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New Treatment For Depression Has An 80% Success Rate


Good news for depression sufferers! New research has been revealed that metacognitive therapy (MCT) might help to decrease symptoms of depression and help patients recover from the disorder. MCT is a brain training process that helps individuals eliminate obsessive thinking patterns to decrease negative thoughts.

MSN reported that the research advised that 80% of patients suffering from depression reported an elimination of their symptoms after ten weeks of MCT, versus only five percent that participated in a controlled group within the study. Few participants had a relapse in their depression after MCT had finished, which seems to be a quite popular issue when it comes to other treatments on the market. The study also revealed that anxiety issues decreased and no individual stated that their condition worsened after their exposure to MCT. This is the first study of its kind that has been published, proving that MCT might be an effective treatment when it comes to depression.

As per the MCT Institute, the treatment targets the idea of reminding individuals that suffer with depression that they can control their behaviors and thoughts. It helps individuals identify patterns when it comes to worry, reflection, and any fascination around attention.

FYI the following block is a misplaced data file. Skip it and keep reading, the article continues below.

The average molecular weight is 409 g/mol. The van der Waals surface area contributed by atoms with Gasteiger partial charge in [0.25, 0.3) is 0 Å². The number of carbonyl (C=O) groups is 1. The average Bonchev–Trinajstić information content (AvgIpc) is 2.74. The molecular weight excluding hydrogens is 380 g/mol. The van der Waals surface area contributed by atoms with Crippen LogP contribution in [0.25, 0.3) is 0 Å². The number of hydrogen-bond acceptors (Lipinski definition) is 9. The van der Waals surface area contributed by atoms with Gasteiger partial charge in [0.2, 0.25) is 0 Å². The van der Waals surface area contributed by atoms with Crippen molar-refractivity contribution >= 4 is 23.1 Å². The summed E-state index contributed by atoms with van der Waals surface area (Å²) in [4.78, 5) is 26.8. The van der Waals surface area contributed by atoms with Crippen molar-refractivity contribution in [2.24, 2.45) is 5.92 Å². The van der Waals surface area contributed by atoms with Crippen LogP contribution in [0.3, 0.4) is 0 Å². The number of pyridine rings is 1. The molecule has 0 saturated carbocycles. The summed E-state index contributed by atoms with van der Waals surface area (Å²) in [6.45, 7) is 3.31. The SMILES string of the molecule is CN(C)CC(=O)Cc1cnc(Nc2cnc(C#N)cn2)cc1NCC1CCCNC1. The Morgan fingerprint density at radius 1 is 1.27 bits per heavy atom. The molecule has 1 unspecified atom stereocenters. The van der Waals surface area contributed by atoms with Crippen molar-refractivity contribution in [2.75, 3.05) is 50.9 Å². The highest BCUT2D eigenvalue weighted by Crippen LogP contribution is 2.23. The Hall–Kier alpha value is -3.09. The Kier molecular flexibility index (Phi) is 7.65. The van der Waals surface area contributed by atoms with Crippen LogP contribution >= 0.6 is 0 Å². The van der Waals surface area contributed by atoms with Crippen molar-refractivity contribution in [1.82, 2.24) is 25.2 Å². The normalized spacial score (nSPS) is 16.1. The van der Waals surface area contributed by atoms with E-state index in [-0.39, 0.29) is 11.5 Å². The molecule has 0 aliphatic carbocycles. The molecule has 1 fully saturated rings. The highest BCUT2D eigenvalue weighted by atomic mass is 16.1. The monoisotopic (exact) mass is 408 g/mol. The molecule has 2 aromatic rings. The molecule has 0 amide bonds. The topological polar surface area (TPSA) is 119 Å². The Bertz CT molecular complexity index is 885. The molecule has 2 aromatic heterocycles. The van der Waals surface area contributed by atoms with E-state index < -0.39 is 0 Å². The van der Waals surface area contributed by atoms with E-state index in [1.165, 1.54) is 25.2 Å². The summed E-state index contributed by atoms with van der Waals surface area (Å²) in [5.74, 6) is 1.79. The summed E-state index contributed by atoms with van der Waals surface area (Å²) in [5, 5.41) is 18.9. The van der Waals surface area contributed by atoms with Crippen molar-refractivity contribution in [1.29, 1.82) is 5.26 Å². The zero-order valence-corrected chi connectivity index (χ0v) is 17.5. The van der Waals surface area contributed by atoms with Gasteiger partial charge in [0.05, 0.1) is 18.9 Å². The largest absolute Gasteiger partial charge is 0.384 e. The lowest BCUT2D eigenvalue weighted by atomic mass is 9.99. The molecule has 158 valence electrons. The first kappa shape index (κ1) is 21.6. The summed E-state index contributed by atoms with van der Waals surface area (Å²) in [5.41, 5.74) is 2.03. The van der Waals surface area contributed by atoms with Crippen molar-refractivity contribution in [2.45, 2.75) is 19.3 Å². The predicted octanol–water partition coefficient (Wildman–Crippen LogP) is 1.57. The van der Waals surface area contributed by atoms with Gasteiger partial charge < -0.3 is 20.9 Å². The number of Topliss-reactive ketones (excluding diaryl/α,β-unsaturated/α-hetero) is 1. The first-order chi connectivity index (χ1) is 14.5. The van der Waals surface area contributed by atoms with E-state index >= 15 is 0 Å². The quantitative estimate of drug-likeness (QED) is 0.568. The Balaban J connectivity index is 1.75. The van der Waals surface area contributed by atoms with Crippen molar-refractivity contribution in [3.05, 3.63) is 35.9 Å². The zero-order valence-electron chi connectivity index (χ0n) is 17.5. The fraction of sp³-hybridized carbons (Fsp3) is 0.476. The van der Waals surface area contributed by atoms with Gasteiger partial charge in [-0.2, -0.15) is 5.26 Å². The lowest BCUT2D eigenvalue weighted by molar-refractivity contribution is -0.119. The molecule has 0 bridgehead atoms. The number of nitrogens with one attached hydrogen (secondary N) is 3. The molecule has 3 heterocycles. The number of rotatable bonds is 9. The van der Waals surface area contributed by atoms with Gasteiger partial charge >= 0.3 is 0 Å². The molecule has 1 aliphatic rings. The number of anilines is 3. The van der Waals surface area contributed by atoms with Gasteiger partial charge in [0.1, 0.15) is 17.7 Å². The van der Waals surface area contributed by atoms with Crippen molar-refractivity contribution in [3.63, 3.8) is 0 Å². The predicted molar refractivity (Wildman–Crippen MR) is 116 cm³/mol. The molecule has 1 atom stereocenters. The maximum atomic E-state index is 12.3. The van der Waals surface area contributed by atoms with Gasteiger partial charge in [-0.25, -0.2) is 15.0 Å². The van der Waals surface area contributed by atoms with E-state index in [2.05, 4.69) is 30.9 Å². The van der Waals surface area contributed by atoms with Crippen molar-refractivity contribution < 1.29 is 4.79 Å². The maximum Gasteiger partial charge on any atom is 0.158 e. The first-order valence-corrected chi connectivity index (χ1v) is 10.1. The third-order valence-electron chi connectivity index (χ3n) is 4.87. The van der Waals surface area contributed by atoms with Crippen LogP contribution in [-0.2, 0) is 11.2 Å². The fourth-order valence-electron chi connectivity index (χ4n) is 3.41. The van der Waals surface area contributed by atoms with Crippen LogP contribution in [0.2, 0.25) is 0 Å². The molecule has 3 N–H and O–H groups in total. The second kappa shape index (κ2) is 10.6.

The study was conducted by a Norwegian University of Science and Technology research team that provided MCT to 20 individuals who suffer with the condition. They went to ten therapy sessions, spanning over ten weeks. The results were compared to 19 other individuals who did not receive anything along with therapy over that same time frame.

According to the Centers for Disease Control and Prevention (CDC), one in 20 within the U.S. (over the age of 12) suffers from depression. The illness is considered a serious mental health issue where individuals try and manage with irritability and sadness. The condition has been linked with decreased productivity at work, mortality, as well as other health issues like eating disorders and substance abuse.

The study team’s hopes are that these new results can increase the idea of MCT across America as a viable solution to depression – as talk therapy (sometimes referred to as cognitive behavioral therapy) still stands as a more common option for those who suffer with this condition in the U.S.






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